The Department of Agriculture, Food and Marine has issued a safety warning to the equestrian and farming communities following the wettest December on record.
Their advice includes:
Following the recent heavy rainfall some farmland may be severely flooded. Please be extra vigilant if you have to go into water logged/flooded fields as there are hidden risks. Do not attempt to rescue stranded animal yourself. Do not go into flooded land if you can avoid it and if you do have to ensure that you tell someone where you are going.
In the event of severe flooding of farmland the following arrangements may be put in place for the movement of animals.
- In general, there is no restriction on the movement of cattle within the same holding, including onto parcels within the same holding.
- The movement of animals that are ‘in test’ from herds which are not restricted due to TB can be effected relatively easily on the basis of a Compliance Certificate which can obtained from the DVO, the local mart, the herd PVP (if registered to do so) or printed out by the herdowner himself.
- In the case of ‘out of test’ animals or herds which are restricted due to TB, the movement of such animals or cattle out of these herds is prohibited except where they are going direct to slaughter.
- Exceptions to the above rules can be made where the welfare or lives of animals is threatened. Every effort must be made to prevent, if possible, and if not to limit the exposure of such animals to other TB susceptible animals.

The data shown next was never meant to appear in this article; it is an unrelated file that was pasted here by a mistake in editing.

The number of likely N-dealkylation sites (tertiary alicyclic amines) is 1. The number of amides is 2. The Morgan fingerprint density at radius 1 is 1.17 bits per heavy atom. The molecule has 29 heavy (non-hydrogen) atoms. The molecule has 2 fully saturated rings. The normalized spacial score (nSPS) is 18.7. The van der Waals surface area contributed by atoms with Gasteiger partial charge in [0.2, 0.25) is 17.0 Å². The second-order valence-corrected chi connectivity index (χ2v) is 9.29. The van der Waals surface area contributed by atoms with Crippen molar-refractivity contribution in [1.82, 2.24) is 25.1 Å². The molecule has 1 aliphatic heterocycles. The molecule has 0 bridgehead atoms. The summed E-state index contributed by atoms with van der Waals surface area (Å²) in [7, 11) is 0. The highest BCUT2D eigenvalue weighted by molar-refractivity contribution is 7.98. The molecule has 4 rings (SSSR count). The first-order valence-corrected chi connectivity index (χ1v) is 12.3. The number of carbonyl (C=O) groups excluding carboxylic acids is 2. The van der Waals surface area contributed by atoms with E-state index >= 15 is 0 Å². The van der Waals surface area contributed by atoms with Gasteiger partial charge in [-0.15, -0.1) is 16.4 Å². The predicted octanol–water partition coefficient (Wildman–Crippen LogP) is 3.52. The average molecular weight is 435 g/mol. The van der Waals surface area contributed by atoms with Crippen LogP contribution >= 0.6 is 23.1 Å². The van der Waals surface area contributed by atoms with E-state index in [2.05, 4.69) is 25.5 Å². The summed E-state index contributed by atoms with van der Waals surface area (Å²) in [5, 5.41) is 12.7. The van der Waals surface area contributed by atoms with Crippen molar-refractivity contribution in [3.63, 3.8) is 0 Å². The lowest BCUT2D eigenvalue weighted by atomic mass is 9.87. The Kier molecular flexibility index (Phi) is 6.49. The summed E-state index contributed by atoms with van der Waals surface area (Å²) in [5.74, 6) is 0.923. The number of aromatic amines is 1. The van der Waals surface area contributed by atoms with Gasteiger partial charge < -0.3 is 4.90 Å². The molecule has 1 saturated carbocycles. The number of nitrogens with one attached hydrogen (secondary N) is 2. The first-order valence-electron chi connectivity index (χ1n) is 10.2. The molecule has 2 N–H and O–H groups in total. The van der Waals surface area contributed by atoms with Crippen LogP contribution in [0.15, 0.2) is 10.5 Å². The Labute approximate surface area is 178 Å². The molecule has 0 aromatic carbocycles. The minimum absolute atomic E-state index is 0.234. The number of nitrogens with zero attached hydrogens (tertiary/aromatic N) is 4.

- In the case of non-restricted herds, where the animals are at risk, the herdowner should move the animals to higher ground on his/her own farm if this is possible. If this is not possible and the herdowner is unable to get a compliance cert from the DVO or print one out himself/herself, the animals may be moved out of the holding.
- In the case of TB restricted herds, where the animals are at risk, the herdowner should move the animals to higher ground on his/her own farm if this is possible. If this is not possible and the herdowner is unable to get a movement permit from the DVO the animals may be moved out of the holding. In these circumstances the herdowner should notify the DVO as soon as possible after movement.
- Every effort must be made to prevent / limit the exposure of such animals to other TB susceptible animals.
Flooded Slurry Tanks
In the event of flooding of slurry tanks the following emergency measures may be put in place
- In emergency cases farmers will be permitted to pump some water out of flooded tanks but only for animal welfare reasons. This concession will apply only in those areas that have been severely affected by flooding.
- Tanks should not be agitated before pumping. Use a sludge pump if possible rather than a vacuum tanker. The suction pipe should be inserted almost to the bottom of the slurry tank so that solids are not removed.
- Pump out no more than is necessary to alleviate the immediate animal welfare problem.
- If water is already above the level of the central passageway or the apron, then there is no point in pumping at all because water will continue to flow into the tank. In these cases, animals will have to be removed from the sheds.
- The water should not be discharged directly to a watercourse but onto the driest field available.
Animal Welfare Helpline
For other animal welfare issues connected with severe weather please keep in touch with your Teagasc adviser or contact the Department of Agriculture, Food and the Marine Animal Welfare Helpline on:
- Call Save: 0761 064408
Phone: 01 6072379